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Cooperation on GHG emissions? Uh-uh — Feds’ knickers in a knot over pact between Ontario and Quebec

Ontario and Québec signed a memorandum of understanding on climate change during Canadian Environment Week, on June 2. Premiers McGuinty and Charest propose that an inter-provincial carbon-trading system be established “as early as” January 1, 2010. They plan to work cooperatively with other provinces, territories and states. [Link to full-text of the MOU].

At this stage, the MOU is very general in terms. It appears to be just a gentlemen’s agreement, as opposed to a contract that binds the parties to take action. As per the old Kyoto protocol that Harper’s Tories refused to implement, the Ontario-Québec system will use 1990 baseline emissions levels. The reductions will be real (i.e., based on absolute reductions), as opposed to the intensity-based federal plan that uses 2006 as the baseline year.

The MOU includes a commitment to collaborate to design and implement the cap-and-trade system “in conjunction with broader regional trading systems already under development”. This likely means efforts like the Western Climate Initiative, in which British Columbia, Manitoba and Québec are full partners, and Ontario and Saskatchewan are observers (link: http://www.westernclimateinitiative.org/ ) The WCI, is a collaborative effort started by US governors in order to develop regional strategies that address climate change; it identifies, evaluates and implements ways in which regional GHG can be reduced. Their Work Plan (Oct 07-Aug 08) is impressive and they have published draft design recommendations for a cap-and-trade program .

Federal Environment Minister Baird attacked the pact right away, saying that it will let big polluters off the hook as it lacks enforcement provisions (which is true), and is “political smoke and mirrors” (which we hope is not true). Baird says that fighting global warming is a job for the feds – not the provinces. This is not quite true.

While environmental issues were not contemplated when Canada’s Constitution was drafted, the federal and provincial governments each have powers to legislate with respect to climate change, which has both national and local components. The feds have the general power to legislate for the “peace, order and good government of Canada” for all matters that are not exclusively assigned to the provinces. This includes, for example, trade and commerce (one aspect of regulating trade and commerce would include to regulate air emissions). Provinces have powers to regulate “local works and undertakings”, with some exceptions (like rail or ship lines that cross provincial borders): this would include emissions from local industries. As well, provinces have jurisdiction over “property and civil rights”, which would include matters affecting property, as well as “matters of a merely local or private nature in the province”, which would include industry emissions.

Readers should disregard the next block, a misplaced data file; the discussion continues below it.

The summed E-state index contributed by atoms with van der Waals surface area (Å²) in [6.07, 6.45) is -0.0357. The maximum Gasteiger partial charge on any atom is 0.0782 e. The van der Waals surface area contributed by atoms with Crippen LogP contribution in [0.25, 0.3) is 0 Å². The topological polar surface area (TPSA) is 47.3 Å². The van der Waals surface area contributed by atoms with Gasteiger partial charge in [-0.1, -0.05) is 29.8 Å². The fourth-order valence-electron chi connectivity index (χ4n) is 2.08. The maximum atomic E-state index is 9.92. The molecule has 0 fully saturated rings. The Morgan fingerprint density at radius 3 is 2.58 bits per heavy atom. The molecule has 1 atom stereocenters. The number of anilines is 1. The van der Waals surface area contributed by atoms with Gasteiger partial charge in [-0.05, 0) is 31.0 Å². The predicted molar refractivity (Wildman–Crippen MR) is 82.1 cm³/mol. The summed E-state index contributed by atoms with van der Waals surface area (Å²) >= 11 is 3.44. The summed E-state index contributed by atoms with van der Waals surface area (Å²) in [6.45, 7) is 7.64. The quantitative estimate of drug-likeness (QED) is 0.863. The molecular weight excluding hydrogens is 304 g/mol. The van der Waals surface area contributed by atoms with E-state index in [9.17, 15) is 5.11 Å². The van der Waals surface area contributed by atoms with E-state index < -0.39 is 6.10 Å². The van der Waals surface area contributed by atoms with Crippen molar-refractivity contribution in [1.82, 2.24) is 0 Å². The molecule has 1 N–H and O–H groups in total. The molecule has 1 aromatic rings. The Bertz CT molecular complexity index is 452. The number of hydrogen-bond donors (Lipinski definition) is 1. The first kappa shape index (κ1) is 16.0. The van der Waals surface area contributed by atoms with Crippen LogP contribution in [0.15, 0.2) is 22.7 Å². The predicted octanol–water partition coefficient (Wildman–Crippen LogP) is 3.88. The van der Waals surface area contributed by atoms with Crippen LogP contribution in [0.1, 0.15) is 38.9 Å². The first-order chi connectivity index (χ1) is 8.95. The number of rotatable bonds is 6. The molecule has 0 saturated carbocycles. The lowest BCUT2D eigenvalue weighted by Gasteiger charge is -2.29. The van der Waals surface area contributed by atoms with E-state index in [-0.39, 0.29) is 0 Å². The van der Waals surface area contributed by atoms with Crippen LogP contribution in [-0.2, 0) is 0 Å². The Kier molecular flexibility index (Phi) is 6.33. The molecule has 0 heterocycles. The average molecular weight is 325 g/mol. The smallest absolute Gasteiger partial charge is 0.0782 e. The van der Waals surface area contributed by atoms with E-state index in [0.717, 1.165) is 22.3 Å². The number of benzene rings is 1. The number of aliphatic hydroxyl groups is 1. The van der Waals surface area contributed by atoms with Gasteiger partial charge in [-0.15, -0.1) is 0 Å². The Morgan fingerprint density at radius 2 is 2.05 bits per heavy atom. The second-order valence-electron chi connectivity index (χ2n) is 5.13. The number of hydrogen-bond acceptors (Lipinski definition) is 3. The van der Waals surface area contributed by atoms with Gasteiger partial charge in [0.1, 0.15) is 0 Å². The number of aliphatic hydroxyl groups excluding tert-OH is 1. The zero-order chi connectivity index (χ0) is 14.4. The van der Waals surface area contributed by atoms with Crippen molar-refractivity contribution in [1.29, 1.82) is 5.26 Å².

Unfortunately, there is nothing in the Constitution that talks about how legislative powers should be shared between the feds and provinces. However, in 1999, the Canada-Wide Accord on Environmental Harmonization was signed by all provinces and territories (except Quebec) as well as the federal government. As stated by the Canadian Council of Ministers of the Environment (CCME), its goal was “to find better and more efficient ways of co-operating in fulfilling governments’ role as environmental stewards.” Obviously, this has not worked! For an amusing overview of the results government initiatives over the past couple of decades, i.e., “…two programs, four plans, a process, two strategies, and a project” that resulted in GHG emissions rising to almost 27% above the 1990 baseline, see Andrew Coyne’s article.

We agree that a cross-Canada strategy that is realistic and acceptable to environmentalists and industry alike is needed. However, in the absence of leadership from the federal government, and as the nature of emissions varies widely on a regional basis, it seems logical that the provinces identify real efforts that can be initiated to tackle climate change.

Instead of sneering at the Ontario-Quebec initiative, Environment Minister Baird could have applauded the accord and taken it a step further by bringing all the provincial governments together to make a difference.






Several links to Canada-wide Accord on Environmental Harmonization – http://www.ccme.ca/initiatives/environment.html?category_id=25

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